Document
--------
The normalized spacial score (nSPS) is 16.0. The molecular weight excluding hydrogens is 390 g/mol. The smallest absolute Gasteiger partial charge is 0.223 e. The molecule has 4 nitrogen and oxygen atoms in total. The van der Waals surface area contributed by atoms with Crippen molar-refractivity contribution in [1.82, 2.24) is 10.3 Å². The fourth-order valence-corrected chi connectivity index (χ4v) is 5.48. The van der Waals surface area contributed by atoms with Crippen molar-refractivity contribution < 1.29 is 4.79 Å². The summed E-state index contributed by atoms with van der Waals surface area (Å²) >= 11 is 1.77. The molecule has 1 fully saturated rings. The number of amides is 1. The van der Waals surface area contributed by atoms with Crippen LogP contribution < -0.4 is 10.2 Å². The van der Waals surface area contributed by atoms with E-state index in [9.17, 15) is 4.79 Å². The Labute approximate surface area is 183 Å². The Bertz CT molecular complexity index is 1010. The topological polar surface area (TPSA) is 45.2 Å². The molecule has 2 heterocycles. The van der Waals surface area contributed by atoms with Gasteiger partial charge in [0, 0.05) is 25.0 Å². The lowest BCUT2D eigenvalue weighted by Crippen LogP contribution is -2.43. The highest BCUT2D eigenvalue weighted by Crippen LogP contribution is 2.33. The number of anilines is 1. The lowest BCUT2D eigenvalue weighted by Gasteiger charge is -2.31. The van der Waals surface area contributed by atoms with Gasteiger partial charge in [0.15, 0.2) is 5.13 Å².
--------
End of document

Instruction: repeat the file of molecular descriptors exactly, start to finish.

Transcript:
The normalized spacial score (nSPS) is 16.0. The molecular weight excluding hydrogens is 390 g/mol. The smallest absolute Gasteiger partial charge is 0.223 e. The molecule has 4 nitrogen and oxygen atoms in total. The van der Waals surface area contributed by atoms with Crippen molar-refractivity contribution in [1.82, 2.24) is 10.3 Å². The fourth-order valence-corrected chi connectivity index (χ4v) is 5.48. The van der Waals surface area contributed by atoms with Crippen molar-refractivity contribution < 1.29 is 4.79 Å². The summed E-state index contributed by atoms with van der Waals surface area (Å²) >= 11 is 1.77. The molecule has 1 fully saturated rings. The number of amides is 1. The van der Waals surface area contributed by atoms with Crippen LogP contribution < -0.4 is 10.2 Å². The van der Waals surface area contributed by atoms with E-state index in [9.17, 15) is 4.79 Å². The Labute approximate surface area is 183 Å². The Bertz CT molecular complexity index is 1010. The topological polar surface area (TPSA) is 45.2 Å². The molecule has 2 heterocycles. The van der Waals surface area contributed by atoms with Gasteiger partial charge in [0, 0.05) is 25.0 Å². The lowest BCUT2D eigenvalue weighted by Crippen LogP contribution is -2.43. The highest BCUT2D eigenvalue weighted by Crippen LogP contribution is 2.33. The number of anilines is 1. The lowest BCUT2D eigenvalue weighted by Gasteiger charge is -2.31. The van der Waals surface area contributed by atoms with Gasteiger partial charge in [0.15, 0.2) is 5.13 Å².